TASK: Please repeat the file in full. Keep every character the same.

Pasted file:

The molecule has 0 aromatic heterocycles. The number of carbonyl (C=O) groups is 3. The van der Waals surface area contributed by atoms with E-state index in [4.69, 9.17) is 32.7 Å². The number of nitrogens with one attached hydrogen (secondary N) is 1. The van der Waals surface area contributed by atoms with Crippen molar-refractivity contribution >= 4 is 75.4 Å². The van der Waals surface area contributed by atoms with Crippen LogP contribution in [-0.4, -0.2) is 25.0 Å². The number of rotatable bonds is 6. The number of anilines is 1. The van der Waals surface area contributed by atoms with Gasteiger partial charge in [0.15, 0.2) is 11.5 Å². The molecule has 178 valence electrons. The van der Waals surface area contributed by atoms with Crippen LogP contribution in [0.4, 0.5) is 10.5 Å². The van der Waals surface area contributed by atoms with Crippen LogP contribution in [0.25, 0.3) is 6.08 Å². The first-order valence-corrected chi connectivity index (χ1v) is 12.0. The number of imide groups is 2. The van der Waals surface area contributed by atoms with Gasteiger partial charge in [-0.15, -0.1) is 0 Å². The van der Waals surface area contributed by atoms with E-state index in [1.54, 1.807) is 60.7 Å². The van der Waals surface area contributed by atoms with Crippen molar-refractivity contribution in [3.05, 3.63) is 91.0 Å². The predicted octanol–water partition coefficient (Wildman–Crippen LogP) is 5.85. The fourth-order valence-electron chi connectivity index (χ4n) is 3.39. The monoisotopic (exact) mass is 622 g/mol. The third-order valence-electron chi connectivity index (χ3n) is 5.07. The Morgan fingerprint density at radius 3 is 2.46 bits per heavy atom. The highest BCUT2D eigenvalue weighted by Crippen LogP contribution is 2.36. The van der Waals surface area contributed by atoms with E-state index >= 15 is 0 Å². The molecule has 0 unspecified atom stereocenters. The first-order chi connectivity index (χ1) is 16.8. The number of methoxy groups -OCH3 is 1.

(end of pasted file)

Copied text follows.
The molecule has 0 aromatic heterocycles. The number of carbonyl (C=O) groups is 3. The van der Waals surface area contributed by atoms with E-state index in [4.69, 9.17) is 32.7 Å². The number of nitrogens with one attached hydrogen (secondary N) is 1. The van der Waals surface area contributed by atoms with Crippen molar-refractivity contribution >= 4 is 75.4 Å². The van der Waals surface area contributed by atoms with Crippen LogP contribution in [-0.4, -0.2) is 25.0 Å². The number of rotatable bonds is 6. The number of anilines is 1. The van der Waals surface area contributed by atoms with Gasteiger partial charge in [0.15, 0.2) is 11.5 Å². The molecule has 178 valence electrons. The van der Waals surface area contributed by atoms with Crippen LogP contribution in [0.4, 0.5) is 10.5 Å². The van der Waals surface area contributed by atoms with Crippen LogP contribution in [0.25, 0.3) is 6.08 Å². The first-order valence-corrected chi connectivity index (χ1v) is 12.0. The number of imide groups is 2. The van der Waals surface area contributed by atoms with Gasteiger partial charge in [-0.15, -0.1) is 0 Å². The van der Waals surface area contributed by atoms with E-state index in [1.54, 1.807) is 60.7 Å². The van der Waals surface area contributed by atoms with Crippen molar-refractivity contribution in [3.05, 3.63) is 91.0 Å². The predicted octanol–water partition coefficient (Wildman–Crippen LogP) is 5.85. The fourth-order valence-electron chi connectivity index (χ4n) is 3.39. The monoisotopic (exact) mass is 622 g/mol. The third-order valence-electron chi connectivity index (χ3n) is 5.07. The Morgan fingerprint density at radius 3 is 2.46 bits per heavy atom. The highest BCUT2D eigenvalue weighted by Crippen LogP contribution is 2.36. The van der Waals surface area contributed by atoms with E-state index >= 15 is 0 Å². The molecule has 0 unspecified atom stereocenters. The first-order chi connectivity index (χ1) is 16.8. The number of methoxy groups -OCH3 is 1.